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Researchers video and measure tubulin transport in cilia for the first time.

Defective cilia can lead to a host of diseases and conditions in the human body, from rare, inherited bone malformations to blindness, male infertility, kidney disease and obesity. It is known that these tiny cell organelles become deformed and cause these diseases because of a problem related to their assembly, which requires the translocation of vast quantities of the vital cell protein tubulin. What they didn’t know was how tubulin and another cell organelle known as flagella fit into the process.

Now, a new study from University of Georgia shows the mechanism behind tubulin transport and its assembly into cilia, including the first video imagery of the process. The study was published in the Journal of Cell Biology.

Cilia are found throughout the body, so defects in cilia formation affect cells that line airways, brain ventricles or the reproductive track.  One of the main causes of male infertility is the cilia won’t function properly.

The team used total internal reflection fluorescence microscopy to analyze moving protein particles inside the cilia of Chlamydomonas reinhardtii, a green alga widely used as a model for cilia analysis.

The team exploited the natural behaviour of the organism, which is to attach by its cilia to a smooth surface, such as a microscope glass cover. This positions the cilia within the 200-nanometer reach of the total internal reflection fluorescence microscope allowing for the imaging of individual proteins as they move inside the cilia.  A video explaining the process was published along with the study.

Tubulin is transported by this process called intraflagellar transport, or IFT.  Though it has long been suspected in the field and there was indirect evidence to support the theory, this is the first time it has been shown directly, through live imaging, that IFT does function as a tubulin pump.  The team observed that about 400,000 tubulin dimers need to be transported within 60 minutes to assemble a single cilium. Being able to see tubulin moving into cilia allowed for first insights into how this transport is regulated to make sure cilia will have the correct size.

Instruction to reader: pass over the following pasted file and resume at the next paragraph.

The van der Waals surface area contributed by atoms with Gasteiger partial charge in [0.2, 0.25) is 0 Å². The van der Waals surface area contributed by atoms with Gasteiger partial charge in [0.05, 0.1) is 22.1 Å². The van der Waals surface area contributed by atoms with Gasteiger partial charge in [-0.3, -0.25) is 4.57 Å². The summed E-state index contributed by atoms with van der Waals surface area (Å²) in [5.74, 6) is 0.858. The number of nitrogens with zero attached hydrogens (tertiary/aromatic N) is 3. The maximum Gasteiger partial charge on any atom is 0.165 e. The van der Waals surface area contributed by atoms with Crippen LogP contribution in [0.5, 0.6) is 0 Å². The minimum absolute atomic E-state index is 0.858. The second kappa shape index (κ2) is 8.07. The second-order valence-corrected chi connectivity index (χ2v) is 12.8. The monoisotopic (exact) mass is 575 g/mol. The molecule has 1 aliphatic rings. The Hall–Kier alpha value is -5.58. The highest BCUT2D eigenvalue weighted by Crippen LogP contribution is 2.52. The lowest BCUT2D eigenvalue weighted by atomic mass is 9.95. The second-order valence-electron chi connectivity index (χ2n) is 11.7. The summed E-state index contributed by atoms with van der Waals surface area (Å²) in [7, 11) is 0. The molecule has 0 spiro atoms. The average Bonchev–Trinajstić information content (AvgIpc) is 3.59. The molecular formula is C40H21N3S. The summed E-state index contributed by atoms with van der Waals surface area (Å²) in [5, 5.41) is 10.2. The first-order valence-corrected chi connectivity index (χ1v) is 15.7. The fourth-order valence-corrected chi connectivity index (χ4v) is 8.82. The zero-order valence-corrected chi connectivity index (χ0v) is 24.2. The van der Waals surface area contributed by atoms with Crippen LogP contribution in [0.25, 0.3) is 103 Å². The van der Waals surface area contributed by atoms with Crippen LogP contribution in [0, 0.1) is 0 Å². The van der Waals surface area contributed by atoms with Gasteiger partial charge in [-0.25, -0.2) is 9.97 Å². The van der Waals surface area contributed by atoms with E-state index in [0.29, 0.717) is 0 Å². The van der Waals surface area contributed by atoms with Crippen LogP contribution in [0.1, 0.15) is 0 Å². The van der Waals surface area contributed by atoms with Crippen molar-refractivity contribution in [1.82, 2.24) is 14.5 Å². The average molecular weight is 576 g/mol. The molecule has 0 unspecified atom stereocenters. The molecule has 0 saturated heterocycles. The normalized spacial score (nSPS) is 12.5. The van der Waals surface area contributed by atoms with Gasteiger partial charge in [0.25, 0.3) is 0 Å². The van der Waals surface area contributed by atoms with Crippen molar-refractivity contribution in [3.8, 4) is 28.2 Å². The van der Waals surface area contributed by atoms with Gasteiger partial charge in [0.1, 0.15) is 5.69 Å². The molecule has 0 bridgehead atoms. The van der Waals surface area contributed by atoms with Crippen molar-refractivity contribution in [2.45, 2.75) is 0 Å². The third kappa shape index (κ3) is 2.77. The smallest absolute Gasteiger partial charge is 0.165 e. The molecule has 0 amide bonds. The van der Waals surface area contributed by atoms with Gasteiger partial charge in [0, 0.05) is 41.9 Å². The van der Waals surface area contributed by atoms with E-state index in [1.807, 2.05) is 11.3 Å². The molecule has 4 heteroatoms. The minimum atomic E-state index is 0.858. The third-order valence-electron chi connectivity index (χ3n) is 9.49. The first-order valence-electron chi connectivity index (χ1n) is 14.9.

The new findings are expected to have wide implications for a variety of diseases and conditions related to cilia defects in the body.  The team state that they are on the very basic side of this research.  But because more and more diseases are being connected to cilia-related conditions, including obesity and even diabetes, the number of people working on cilia has greatly expanded over the last few years.

The team summise that unicellular models are great tools to address the many fundamental questions which remain unanswered such as controlling the size of cilia and how cells determine the proteins to be placed into these sensory organelles. In Chlamydomonas, the researchers were able to initiate cilia formation experimentally, which allowed them to see cilia during construction and analyze protein traffic while they are made.

Source:  UGA Public Affairs Division 

 

Repeated FRAP of growing and nongrowing cilia is followed by similar rates of recovery.  (A and B) Segments of a steady-state (A) and a re-generating (B) cilium were repeatedly bleached (indicated by arrowheads). Kymograms (top) and FRAP quantification (bottom) indicate similar rates (in percentage of pre-bleach GFP– a-tubulin fluorescence) of recovery after each bleaching step. (C and D) Individual frames (C) and kymograms (D) of a long-short cell. Bleached areas are marked by dashed circles. The kymogram (D) is a composite of several recordings, and arrowheads labeled a–e indicate the positions of the frames in C. The time (in seconds) for each recording and the position the bleaching laser (Brackets) is indicated; overexposed frames caused by photobleaching were deleted. Arrows in D: GFP–a-tubulin trajectories. Note fast and strong recovery in subsequent bleachings of the short cilium while the initially bleached area in the long cilium remains visible. The extended observation time will also bleach some of the (axonemal) GFP–a-tubulin outside of the spot bleaching area. This loss of fluorescence in the nonbleached areas results in a higher apparent recovery in the bleached areas.  Tubulin transport by IFT is upregulated during ciliary growth by a cilium-autonomous mechanism.  Lechtreck et al 2015.
Repeated FRAP of growing and nongrowing cilia is followed by similar rates of recovery. (A and B) Segments of a steady-state (A) and a re-generating (B) cilium were repeatedly bleached (indicated by arrowheads). Kymograms (top) and FRAP quantification (bottom) indicate similar rates (in percentage of pre-bleach GFP–
a-tubulin fluorescence) of recovery after each bleaching step. (C and D) Individual frames (C) and kymograms (D) of a long-short cell. Bleached areas are marked by dashed circles. The kymogram (D) is a composite of several recordings, and arrowheads labeled a–e indicate the positions of the frames in C. The time (in seconds) for each recording and the position the bleaching laser (Brackets) is indicated; overexposed frames caused by photobleaching were deleted. Arrows in D: GFP–a-tubulin trajectories. Note fast and strong recovery in subsequent bleachings of the short cilium while the initially bleached area in the long cilium remains visible. The extended observation time will also bleach some of the (axonemal) GFP–a-tubulin outside of the spot bleaching area. This loss of fluorescence in the nonbleached areas results in a higher apparent recovery in the bleached areas. Tubulin transport by IFT is upregulated during ciliary growth by a cilium-autonomous mechanism. Lechtreck et al 2015.

 

 

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